A series of very short stories

To continue the "Gods in Exile" tradition, I've been writing mini-stories on Twitter, imagining what the other gods would be doing in the modern age.

*

Aphrodite rises up out of the sea and makes her way to shore. The locals take one look at her and sigh; just another foreigner washed up on their beach with no place to go.

*

Poseidon, the reluctant lifeguard, sits in his chair and surveys the sea. Protect or destroy? When the tedium becomes unbearable, he summons up a wave to send the mortals spluttering under the water.

*

"I've always been loved by women," says Dionysus. What's a wine god without his maenads? At the sleepover he appears out of nowhere, frightening the girls half to death, and introduces them to the joys of wine, which overflows from his cupped hands.

*

Hermes discovers that there is no need for his messenger services in the technological age. He deletes his Twitter account 10 minutes after creating it and then sulks.

*

Who's the psychopath killing their pets with a bow and arrow? They put up posters around the neighbourhood, while the suburban hunter crouches in the bushes. Artemis - killing cats to kill time.

*

Athena leans out of the window and watches the gang in the street below, switchblades in pockets. It's only a petty turf war, but it's something to do. She picks her side on a whim then goes out to watch from a distance; she leaves when the ambulance arrives.

*

Apollo lights up the subway tunnel, strumming his lyre. Then another busker arrives - a drummer making a din with some old buckets. Death glares from the god. "What's the matter? Afraid of a little competition?" "No," says Apollo, "but you should be."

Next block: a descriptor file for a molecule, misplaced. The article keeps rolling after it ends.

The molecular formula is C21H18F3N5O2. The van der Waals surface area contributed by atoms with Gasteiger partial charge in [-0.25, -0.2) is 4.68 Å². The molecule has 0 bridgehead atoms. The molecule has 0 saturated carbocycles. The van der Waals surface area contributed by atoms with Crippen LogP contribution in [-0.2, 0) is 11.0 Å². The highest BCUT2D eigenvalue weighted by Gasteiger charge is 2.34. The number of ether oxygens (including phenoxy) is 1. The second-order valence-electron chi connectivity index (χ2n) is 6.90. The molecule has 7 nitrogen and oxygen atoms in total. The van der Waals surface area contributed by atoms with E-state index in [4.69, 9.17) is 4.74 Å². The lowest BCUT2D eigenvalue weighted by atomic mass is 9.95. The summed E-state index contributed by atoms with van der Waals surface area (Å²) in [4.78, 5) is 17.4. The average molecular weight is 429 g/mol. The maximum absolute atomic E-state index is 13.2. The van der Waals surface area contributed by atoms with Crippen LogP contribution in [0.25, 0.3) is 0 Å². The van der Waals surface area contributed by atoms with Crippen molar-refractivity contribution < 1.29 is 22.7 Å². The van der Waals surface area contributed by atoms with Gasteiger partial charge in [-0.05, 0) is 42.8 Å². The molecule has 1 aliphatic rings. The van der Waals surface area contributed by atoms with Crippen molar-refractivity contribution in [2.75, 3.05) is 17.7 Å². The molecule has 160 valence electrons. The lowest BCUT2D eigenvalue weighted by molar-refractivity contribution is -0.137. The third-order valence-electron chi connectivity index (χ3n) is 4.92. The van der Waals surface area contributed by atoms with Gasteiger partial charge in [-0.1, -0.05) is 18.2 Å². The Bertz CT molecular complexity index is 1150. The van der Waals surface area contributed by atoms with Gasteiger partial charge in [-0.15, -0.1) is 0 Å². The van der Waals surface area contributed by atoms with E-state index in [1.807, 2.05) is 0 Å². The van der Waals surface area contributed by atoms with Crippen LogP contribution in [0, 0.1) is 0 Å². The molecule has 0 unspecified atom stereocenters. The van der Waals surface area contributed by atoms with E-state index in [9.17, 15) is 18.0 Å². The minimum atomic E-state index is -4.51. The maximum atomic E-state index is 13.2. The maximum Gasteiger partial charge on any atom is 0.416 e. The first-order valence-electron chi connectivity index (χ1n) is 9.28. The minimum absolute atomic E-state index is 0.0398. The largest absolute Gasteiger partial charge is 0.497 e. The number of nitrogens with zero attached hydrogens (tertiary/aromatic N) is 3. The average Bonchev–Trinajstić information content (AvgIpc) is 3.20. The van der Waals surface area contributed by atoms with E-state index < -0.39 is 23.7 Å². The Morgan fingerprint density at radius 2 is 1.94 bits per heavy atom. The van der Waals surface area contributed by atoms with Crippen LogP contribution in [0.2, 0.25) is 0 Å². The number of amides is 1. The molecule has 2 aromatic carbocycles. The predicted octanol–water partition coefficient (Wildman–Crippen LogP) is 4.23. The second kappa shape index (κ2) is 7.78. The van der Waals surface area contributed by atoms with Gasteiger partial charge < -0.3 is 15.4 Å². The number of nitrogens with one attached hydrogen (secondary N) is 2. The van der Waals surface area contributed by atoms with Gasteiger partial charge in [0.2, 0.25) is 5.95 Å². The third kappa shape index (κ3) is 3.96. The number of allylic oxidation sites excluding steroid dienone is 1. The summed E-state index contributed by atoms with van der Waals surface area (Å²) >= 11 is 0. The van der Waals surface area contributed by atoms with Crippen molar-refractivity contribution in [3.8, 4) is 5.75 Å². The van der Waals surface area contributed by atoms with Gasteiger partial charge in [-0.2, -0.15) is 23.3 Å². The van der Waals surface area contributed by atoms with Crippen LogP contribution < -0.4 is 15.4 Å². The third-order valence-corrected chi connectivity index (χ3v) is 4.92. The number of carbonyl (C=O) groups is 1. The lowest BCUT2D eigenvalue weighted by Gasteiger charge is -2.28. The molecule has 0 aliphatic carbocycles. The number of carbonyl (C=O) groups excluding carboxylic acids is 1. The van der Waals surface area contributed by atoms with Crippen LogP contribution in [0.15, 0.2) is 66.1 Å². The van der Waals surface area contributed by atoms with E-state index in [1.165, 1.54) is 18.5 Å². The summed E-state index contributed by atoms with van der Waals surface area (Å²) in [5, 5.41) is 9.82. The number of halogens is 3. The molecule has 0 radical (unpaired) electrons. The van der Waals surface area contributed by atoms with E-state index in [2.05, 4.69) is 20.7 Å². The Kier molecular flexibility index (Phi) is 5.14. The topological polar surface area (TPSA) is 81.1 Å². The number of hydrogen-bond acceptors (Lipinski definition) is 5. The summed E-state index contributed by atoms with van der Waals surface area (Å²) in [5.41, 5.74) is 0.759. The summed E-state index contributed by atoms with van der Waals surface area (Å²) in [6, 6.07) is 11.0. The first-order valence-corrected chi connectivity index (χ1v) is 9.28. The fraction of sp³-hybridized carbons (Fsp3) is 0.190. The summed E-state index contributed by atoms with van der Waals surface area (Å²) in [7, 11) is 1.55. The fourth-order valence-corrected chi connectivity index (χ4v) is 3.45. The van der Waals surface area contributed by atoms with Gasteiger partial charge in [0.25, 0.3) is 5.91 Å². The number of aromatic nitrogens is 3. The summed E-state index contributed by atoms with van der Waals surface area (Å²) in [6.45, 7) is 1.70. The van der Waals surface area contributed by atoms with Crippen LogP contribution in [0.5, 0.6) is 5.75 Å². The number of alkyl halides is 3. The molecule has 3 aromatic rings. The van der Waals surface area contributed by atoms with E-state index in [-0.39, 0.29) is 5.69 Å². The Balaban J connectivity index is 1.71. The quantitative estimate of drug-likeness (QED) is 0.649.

*

Hades roams the hospital hallways at night. If they ask, he's someone's uncle - nondescript, bearded. He's looking for the ones who are near the end, so he can watch over them in their final seconds. A rasping breath and they're his. "Welcome," he whispers.

*

Demeter walks aimlessly through the wheat fields, oblivious to the farmer and his gun. "Get off my land!" he shouts. "My land," says the goddess in rags.

*

A new member, a new challenge from their captain. It never ceases to amaze them - the things they'll do for the team. But there are limits. The boy looks at the puppy, then the knife, and shakes his head. This generation is weaker, thinks Ares with a sigh.

*

Countless glances, caresses, catcalls. The thought of saying "yes," has never entered Hestia's head. But this one's so young, so beautiful - what she seems to be, he is. She feels herself stirring, and with a smile bids farewell to millennia of virginity.

*

"Ladies, the arrotino has arrived." The loudspeaker drones on, and Hephaestus continues his crawl through the neighbourhood. The god who once forged divine weapons now circles the streets in a van, sharpening knives for bored housewives

*

In the middle of the night Hera slips her hand under his pillow, fumbles for his phone. Of course - Tinder notifications. 3,000 years of infidelity. 3,000 years, and he still hasn't learnt to hide his affairs. She strokes his hair and plots her revenge.